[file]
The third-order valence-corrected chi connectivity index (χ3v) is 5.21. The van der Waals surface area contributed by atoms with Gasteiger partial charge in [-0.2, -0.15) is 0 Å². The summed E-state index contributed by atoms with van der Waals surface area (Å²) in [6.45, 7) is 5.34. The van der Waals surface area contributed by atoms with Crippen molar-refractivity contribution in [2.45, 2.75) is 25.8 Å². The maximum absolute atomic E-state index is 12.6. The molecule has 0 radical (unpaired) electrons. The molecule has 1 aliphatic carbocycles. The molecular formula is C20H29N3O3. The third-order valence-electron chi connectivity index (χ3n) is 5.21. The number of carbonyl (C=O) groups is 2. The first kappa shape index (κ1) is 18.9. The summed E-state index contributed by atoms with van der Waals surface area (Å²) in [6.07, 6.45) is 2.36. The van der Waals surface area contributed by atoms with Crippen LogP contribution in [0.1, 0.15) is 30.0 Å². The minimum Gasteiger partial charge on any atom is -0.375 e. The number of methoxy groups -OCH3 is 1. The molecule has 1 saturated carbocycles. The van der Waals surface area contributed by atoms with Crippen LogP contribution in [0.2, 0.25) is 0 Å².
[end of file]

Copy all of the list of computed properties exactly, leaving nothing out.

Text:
The third-order valence-corrected chi connectivity index (χ3v) is 5.21. The van der Waals surface area contributed by atoms with Gasteiger partial charge in [-0.2, -0.15) is 0 Å². The summed E-state index contributed by atoms with van der Waals surface area (Å²) in [6.45, 7) is 5.34. The van der Waals surface area contributed by atoms with Crippen molar-refractivity contribution in [2.45, 2.75) is 25.8 Å². The maximum absolute atomic E-state index is 12.6. The molecule has 0 radical (unpaired) electrons. The molecule has 1 aliphatic carbocycles. The molecular formula is C20H29N3O3. The third-order valence-electron chi connectivity index (χ3n) is 5.21. The number of carbonyl (C=O) groups is 2. The first kappa shape index (κ1) is 18.9. The summed E-state index contributed by atoms with van der Waals surface area (Å²) in [6.07, 6.45) is 2.36. The van der Waals surface area contributed by atoms with Crippen LogP contribution in [0.1, 0.15) is 30.0 Å². The minimum Gasteiger partial charge on any atom is -0.375 e. The number of methoxy groups -OCH3 is 1. The molecule has 1 saturated carbocycles. The van der Waals surface area contributed by atoms with Crippen LogP contribution in [0.2, 0.25) is 0 Å².